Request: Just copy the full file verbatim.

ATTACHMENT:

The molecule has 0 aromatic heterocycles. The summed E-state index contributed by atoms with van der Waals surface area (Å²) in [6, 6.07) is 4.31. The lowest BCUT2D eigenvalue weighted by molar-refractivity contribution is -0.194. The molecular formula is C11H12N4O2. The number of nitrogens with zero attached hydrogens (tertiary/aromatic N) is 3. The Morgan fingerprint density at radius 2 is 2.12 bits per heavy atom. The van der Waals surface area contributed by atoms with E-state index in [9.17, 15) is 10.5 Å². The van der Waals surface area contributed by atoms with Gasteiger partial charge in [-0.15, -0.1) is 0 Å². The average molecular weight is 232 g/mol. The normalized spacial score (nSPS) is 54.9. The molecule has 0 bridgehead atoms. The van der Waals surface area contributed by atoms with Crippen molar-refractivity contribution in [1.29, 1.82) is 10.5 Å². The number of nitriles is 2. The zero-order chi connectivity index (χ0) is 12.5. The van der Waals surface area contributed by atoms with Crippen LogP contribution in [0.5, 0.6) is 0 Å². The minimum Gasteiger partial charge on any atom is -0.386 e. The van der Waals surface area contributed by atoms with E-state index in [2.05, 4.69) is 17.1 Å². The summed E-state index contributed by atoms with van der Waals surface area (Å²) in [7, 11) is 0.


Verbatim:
The molecule has 0 aromatic heterocycles. The summed E-state index contributed by atoms with van der Waals surface area (Å²) in [6, 6.07) is 4.31. The lowest BCUT2D eigenvalue weighted by molar-refractivity contribution is -0.194. The molecular formula is C11H12N4O2. The number of nitrogens with zero attached hydrogens (tertiary/aromatic N) is 3. The Morgan fingerprint density at radius 2 is 2.12 bits per heavy atom. The van der Waals surface area contributed by atoms with E-state index in [9.17, 15) is 10.5 Å². The van der Waals surface area contributed by atoms with Gasteiger partial charge in [-0.15, -0.1) is 0 Å². The average molecular weight is 232 g/mol. The normalized spacial score (nSPS) is 54.9. The molecule has 0 bridgehead atoms. The van der Waals surface area contributed by atoms with Crippen molar-refractivity contribution in [1.29, 1.82) is 10.5 Å². The number of nitriles is 2. The zero-order chi connectivity index (χ0) is 12.5. The van der Waals surface area contributed by atoms with Crippen LogP contribution in [0.5, 0.6) is 0 Å². The minimum Gasteiger partial charge on any atom is -0.386 e. The van der Waals surface area contributed by atoms with E-state index in [2.05, 4.69) is 17.1 Å². The summed E-state index contributed by atoms with van der Waals surface area (Å²) in [7, 11) is 0.